Republican presidential candidate Nikki Haley (R-S.C.) is seeking Secret Service protection after facing mounting alleged threats.
“We’ve had multiple issues ... It’s not going to stop me from doing what I need to do,” Haley said in an interview with The Wall Street Journal.
This week, Haley has been the target of protestors who oppose her support for Ukraine and Israel funding. The WSJ noted that a woman tried to storm the stage at Haley’s campaign event. However, a member of the Republican’s security detail tackled her to the ground before she could reach Haley.
In December, Haley found herself in the middle of a swatting incident involving an unknown individual who called 911 and claimed to have “shot his girlfriend and threatened to harm himself while at the residence of Nikki Haley.”
On a separate occasion, a swatter called 911, claiming that Haley’s daughter was lying in a pool of blood and that the South Carolina Republican was threatening to shoot herself.
“When you do something like this, you get threats,” Haley told reporters last week. “It’s just the reality. At the end of the day, we’re going to go out there and touch every hand; we’re going to answer every question; we’re going to make sure that we are there and doing everything that we need to.”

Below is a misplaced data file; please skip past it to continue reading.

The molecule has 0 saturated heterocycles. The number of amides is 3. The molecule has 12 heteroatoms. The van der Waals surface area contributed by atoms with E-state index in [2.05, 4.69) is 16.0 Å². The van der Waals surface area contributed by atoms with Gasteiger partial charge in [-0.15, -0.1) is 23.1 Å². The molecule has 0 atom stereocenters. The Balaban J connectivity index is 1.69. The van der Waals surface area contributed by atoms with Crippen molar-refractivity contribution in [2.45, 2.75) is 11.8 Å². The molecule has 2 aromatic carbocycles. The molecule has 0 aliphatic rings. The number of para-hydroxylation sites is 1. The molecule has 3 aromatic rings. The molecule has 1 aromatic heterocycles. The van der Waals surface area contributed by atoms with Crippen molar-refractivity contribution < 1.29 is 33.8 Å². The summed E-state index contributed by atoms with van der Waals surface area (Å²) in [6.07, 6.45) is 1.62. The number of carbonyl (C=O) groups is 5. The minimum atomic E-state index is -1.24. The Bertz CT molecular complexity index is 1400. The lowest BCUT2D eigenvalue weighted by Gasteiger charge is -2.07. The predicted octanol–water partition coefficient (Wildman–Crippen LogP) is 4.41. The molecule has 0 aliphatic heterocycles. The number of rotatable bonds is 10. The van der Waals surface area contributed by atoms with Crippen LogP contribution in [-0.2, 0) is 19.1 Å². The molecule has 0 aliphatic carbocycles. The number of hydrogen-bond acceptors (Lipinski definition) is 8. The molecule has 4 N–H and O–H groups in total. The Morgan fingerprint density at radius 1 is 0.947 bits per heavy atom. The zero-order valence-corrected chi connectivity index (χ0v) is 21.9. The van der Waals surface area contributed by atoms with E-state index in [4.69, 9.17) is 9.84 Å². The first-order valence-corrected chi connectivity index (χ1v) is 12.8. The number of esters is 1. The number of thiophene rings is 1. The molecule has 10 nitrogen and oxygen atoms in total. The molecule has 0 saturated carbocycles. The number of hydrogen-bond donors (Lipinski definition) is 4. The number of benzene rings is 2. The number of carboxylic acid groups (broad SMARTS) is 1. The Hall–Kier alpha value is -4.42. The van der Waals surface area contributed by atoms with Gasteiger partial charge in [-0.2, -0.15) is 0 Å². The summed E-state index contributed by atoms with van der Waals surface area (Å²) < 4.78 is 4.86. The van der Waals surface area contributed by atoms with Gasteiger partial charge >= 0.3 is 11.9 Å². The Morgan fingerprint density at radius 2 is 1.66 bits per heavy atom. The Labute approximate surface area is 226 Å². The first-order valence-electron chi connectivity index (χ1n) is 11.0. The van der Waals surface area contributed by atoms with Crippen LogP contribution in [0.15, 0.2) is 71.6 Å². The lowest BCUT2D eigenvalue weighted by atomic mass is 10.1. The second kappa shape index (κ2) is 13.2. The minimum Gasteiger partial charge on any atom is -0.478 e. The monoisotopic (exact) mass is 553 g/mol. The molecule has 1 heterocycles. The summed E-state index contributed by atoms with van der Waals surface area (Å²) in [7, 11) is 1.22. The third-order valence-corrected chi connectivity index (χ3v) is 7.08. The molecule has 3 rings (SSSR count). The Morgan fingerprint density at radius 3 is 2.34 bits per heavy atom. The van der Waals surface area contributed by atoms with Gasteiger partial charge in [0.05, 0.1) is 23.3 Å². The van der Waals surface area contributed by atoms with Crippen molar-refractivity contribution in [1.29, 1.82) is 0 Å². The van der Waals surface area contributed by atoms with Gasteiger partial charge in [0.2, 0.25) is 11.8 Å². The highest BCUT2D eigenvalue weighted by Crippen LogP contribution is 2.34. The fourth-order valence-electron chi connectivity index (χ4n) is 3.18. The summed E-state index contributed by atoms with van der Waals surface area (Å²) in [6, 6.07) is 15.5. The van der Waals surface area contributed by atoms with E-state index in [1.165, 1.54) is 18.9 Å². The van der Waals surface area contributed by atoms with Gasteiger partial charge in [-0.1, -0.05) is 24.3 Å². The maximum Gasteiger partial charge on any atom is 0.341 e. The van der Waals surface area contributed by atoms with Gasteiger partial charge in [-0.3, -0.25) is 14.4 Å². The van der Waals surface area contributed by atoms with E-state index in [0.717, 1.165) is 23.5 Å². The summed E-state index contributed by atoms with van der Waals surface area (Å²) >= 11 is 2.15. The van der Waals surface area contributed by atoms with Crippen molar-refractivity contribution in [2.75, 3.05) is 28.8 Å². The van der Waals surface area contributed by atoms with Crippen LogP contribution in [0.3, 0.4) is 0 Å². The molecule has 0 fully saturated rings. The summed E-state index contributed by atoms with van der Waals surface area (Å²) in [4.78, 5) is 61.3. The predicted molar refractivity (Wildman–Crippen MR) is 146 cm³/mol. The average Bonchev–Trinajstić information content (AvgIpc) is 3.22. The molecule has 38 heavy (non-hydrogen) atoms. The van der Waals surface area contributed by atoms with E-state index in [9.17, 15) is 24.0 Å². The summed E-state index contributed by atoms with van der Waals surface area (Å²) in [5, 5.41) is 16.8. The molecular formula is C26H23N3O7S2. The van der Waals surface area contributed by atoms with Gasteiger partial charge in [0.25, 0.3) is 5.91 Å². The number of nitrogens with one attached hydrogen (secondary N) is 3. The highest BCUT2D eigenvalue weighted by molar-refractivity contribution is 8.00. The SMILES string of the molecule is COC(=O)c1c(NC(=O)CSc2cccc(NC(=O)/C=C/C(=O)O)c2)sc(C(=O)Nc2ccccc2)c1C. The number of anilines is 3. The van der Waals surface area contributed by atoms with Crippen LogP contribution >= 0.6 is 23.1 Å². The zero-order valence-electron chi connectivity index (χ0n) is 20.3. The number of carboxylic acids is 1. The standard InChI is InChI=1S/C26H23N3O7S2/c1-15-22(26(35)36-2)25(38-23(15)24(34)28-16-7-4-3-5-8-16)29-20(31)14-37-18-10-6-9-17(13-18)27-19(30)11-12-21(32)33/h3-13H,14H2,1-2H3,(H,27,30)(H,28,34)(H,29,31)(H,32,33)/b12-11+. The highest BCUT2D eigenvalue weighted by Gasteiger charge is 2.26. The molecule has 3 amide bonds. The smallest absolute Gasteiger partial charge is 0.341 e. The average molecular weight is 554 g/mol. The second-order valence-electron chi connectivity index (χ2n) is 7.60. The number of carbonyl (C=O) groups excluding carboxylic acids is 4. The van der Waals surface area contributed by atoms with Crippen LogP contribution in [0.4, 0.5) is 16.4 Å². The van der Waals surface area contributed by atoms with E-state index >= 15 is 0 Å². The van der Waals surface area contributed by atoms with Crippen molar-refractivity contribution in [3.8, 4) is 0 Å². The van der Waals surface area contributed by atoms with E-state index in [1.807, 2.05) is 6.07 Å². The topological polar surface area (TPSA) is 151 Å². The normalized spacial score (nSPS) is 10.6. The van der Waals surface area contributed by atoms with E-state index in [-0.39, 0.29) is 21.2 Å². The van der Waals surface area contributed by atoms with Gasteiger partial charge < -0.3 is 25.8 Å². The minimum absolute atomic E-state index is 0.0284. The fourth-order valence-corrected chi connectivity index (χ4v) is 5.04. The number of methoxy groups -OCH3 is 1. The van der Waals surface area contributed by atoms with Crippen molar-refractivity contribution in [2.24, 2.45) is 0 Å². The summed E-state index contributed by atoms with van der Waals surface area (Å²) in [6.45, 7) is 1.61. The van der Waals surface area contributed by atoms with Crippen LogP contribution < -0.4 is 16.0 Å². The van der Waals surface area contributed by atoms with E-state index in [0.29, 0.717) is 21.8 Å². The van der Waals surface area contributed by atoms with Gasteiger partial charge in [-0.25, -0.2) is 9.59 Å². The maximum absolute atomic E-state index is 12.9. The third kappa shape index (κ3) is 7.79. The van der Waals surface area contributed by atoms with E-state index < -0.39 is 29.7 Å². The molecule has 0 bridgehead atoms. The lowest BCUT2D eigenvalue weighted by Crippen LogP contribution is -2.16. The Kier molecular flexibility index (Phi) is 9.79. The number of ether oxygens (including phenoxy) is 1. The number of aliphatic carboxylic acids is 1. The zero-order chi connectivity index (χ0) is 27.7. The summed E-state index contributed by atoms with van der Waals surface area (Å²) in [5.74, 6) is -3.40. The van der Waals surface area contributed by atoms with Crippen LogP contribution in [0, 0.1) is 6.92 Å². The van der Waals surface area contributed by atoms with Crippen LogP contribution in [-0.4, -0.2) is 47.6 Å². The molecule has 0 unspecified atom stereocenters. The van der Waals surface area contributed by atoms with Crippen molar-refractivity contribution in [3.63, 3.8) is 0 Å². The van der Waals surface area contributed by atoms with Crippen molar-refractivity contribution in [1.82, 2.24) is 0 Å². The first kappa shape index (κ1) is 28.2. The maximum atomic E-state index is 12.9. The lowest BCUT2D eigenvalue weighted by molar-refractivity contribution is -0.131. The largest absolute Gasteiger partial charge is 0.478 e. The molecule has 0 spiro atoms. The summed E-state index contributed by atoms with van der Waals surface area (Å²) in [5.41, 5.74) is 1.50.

The Department of Homeland Security consults with Congress to determine if Haley warrants the need for Secret Service protection.
Last year, Independent presidential candidate Robert F. Kennedy Jr. was denied Secret Service protection despite family members having been assassinated.
It took 88 days— when usually it only takes 14 days— for the Secret Service to determine that RFK Jr. would not be granted protection.
RFK Jr.’s request came after an armed man impersonating a Deputy U.S. Marshal showed up at the candidate’s campaign event.
Per the Epoch Times:
Secret Service protection is usually granted within 120 days of the presidential race. Under the Trump Administration, President Joe Biden was given protection 221 days prior to the 2020 election. Barack Obama received protection in May 2007, which was the first time a candidate was given protection almost two years before an election.
A Monmouth University-Washington Post Poll states that Trump is defeating Haley in the race. He has secured 58 percent support from likely Republican primary voters, while Haley only has 32 percent support.